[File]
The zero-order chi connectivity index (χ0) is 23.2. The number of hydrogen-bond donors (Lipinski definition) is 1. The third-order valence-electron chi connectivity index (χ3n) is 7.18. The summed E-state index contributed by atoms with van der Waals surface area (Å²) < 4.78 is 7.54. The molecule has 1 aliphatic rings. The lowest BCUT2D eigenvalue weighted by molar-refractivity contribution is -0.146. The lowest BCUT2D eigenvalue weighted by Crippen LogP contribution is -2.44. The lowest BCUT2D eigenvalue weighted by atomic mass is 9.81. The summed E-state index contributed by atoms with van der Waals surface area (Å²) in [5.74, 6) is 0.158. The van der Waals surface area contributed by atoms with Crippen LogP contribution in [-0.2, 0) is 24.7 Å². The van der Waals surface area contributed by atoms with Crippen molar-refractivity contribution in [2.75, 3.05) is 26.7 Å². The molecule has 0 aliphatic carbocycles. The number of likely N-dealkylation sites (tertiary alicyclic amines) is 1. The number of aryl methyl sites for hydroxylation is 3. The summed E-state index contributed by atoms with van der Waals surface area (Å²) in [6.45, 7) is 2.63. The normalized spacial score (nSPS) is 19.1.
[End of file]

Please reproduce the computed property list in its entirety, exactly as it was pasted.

The zero-order chi connectivity index (χ0) is 23.2. The number of hydrogen-bond donors (Lipinski definition) is 1. The third-order valence-electron chi connectivity index (χ3n) is 7.18. The summed E-state index contributed by atoms with van der Waals surface area (Å²) < 4.78 is 7.54. The molecule has 1 aliphatic rings. The lowest BCUT2D eigenvalue weighted by molar-refractivity contribution is -0.146. The lowest BCUT2D eigenvalue weighted by Crippen LogP contribution is -2.44. The lowest BCUT2D eigenvalue weighted by atomic mass is 9.81. The summed E-state index contributed by atoms with van der Waals surface area (Å²) in [5.74, 6) is 0.158. The van der Waals surface area contributed by atoms with Crippen LogP contribution in [-0.2, 0) is 24.7 Å². The van der Waals surface area contributed by atoms with Crippen molar-refractivity contribution in [2.75, 3.05) is 26.7 Å². The molecule has 0 aliphatic carbocycles. The number of likely N-dealkylation sites (tertiary alicyclic amines) is 1. The number of aryl methyl sites for hydroxylation is 3. The summed E-state index contributed by atoms with van der Waals surface area (Å²) in [6.45, 7) is 2.63. The normalized spacial score (nSPS) is 19.1.